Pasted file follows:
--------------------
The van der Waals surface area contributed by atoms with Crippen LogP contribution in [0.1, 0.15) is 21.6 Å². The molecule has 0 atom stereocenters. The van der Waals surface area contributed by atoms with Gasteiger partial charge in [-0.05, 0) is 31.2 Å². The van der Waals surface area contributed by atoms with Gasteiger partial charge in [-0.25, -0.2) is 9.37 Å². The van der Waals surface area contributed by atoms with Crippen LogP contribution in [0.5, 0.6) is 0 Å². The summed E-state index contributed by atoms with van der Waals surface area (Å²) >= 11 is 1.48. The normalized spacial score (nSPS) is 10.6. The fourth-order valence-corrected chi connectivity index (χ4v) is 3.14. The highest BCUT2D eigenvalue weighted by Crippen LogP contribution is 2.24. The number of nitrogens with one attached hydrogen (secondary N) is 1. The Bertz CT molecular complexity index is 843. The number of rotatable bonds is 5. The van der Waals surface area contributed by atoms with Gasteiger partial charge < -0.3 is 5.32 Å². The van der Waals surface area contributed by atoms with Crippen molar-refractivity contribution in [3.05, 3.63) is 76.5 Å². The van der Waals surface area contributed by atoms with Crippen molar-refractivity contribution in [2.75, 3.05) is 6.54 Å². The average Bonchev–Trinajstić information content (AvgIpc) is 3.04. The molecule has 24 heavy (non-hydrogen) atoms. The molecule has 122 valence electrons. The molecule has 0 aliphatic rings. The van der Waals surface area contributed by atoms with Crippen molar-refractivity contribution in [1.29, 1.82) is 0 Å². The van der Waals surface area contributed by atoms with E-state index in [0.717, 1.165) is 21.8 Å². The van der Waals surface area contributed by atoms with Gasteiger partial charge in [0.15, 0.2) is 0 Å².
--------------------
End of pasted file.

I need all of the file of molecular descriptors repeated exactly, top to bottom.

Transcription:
The van der Waals surface area contributed by atoms with Crippen LogP contribution in [0.1, 0.15) is 21.6 Å². The molecule has 0 atom stereocenters. The van der Waals surface area contributed by atoms with Gasteiger partial charge in [-0.05, 0) is 31.2 Å². The van der Waals surface area contributed by atoms with Gasteiger partial charge in [-0.25, -0.2) is 9.37 Å². The van der Waals surface area contributed by atoms with Crippen LogP contribution in [0.5, 0.6) is 0 Å². The summed E-state index contributed by atoms with van der Waals surface area (Å²) >= 11 is 1.48. The normalized spacial score (nSPS) is 10.6. The fourth-order valence-corrected chi connectivity index (χ4v) is 3.14. The highest BCUT2D eigenvalue weighted by Crippen LogP contribution is 2.24. The number of nitrogens with one attached hydrogen (secondary N) is 1. The Bertz CT molecular complexity index is 843. The number of rotatable bonds is 5. The van der Waals surface area contributed by atoms with Gasteiger partial charge < -0.3 is 5.32 Å². The van der Waals surface area contributed by atoms with Crippen molar-refractivity contribution in [3.05, 3.63) is 76.5 Å². The van der Waals surface area contributed by atoms with Crippen molar-refractivity contribution in [2.75, 3.05) is 6.54 Å². The average Bonchev–Trinajstić information content (AvgIpc) is 3.04. The molecule has 24 heavy (non-hydrogen) atoms. The molecule has 122 valence electrons. The molecule has 0 aliphatic rings. The van der Waals surface area contributed by atoms with Crippen molar-refractivity contribution in [1.29, 1.82) is 0 Å². The van der Waals surface area contributed by atoms with E-state index in [0.717, 1.165) is 21.8 Å². The van der Waals surface area contributed by atoms with Gasteiger partial charge in [0.15, 0.2) is 0 Å².